Abstract

STEM stands for science, technology, engineering, and mathematics. Combing these four subject areas allows for a unique learning experience for students, which encourages students to think critically and collaborate in teams. Additionally, when student have knowledge of the STEM subject areas they become better prepared for today’s innovative and technologically driven society. Despite the many benefits of having an education in or working in STEM, females are choosing to not participate in these fields at a much lower rate than their male peers. The purpose of this research was to identify the factors causing girls to lose an interest in STEM fields, as well as how to counteract or eliminate these factors. The goal is to show that girls’ interest in STEM is hindered by the actions of society, more specifically the actions of parents and teachers, and by choosing to expose girls to more opportunities and information in these fields that a difference can be made. The final phase of my research involved administering a survey with elementary teachers in Central Kentucky in order find out what is happening with STEM education at this level.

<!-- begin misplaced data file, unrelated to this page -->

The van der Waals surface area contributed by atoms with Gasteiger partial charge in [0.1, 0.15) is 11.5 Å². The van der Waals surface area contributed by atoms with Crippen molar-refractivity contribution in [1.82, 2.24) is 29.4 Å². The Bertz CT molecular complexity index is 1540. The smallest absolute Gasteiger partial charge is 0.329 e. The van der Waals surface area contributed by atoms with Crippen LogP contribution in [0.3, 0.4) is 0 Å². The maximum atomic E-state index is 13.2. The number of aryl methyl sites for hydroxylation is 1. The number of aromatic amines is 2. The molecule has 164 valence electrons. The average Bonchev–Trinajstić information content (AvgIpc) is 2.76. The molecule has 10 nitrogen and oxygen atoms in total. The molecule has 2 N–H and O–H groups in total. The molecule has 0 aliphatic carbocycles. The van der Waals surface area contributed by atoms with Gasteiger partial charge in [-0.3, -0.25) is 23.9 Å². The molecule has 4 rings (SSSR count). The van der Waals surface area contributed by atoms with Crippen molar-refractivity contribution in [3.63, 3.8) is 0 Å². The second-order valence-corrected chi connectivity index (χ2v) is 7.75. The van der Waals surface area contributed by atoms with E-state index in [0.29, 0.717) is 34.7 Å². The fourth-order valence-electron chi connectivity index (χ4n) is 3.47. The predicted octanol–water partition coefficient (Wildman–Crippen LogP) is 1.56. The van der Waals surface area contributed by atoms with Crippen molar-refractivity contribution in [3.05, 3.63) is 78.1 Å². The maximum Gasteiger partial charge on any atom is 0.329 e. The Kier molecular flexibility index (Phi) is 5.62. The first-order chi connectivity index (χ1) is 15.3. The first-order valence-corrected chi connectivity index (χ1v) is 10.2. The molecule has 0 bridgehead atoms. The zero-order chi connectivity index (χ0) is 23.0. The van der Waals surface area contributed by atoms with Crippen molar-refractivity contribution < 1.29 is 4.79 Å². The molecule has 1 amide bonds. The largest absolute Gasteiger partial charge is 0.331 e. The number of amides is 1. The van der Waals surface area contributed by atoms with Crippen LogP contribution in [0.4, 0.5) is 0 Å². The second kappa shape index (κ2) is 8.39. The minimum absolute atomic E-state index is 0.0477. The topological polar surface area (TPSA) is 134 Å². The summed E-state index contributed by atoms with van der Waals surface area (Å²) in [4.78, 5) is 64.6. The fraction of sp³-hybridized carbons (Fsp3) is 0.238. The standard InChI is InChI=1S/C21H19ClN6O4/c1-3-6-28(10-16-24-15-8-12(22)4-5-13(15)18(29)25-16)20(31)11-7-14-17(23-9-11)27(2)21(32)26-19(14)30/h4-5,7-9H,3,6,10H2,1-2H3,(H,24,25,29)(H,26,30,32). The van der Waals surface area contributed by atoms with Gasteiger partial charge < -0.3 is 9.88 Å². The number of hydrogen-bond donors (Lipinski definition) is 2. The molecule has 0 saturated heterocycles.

Semester/Year of Award

Fall 2015

Mentor

Patrick J. Costello

Department/Professional Affiliation

Mathematics and Statistics

Access Options

Restricted Access Thesis

Degree Name

Honors Scholars

Department

Mathematics and Statistics

IRB Approval Number (if applicable)

16-058

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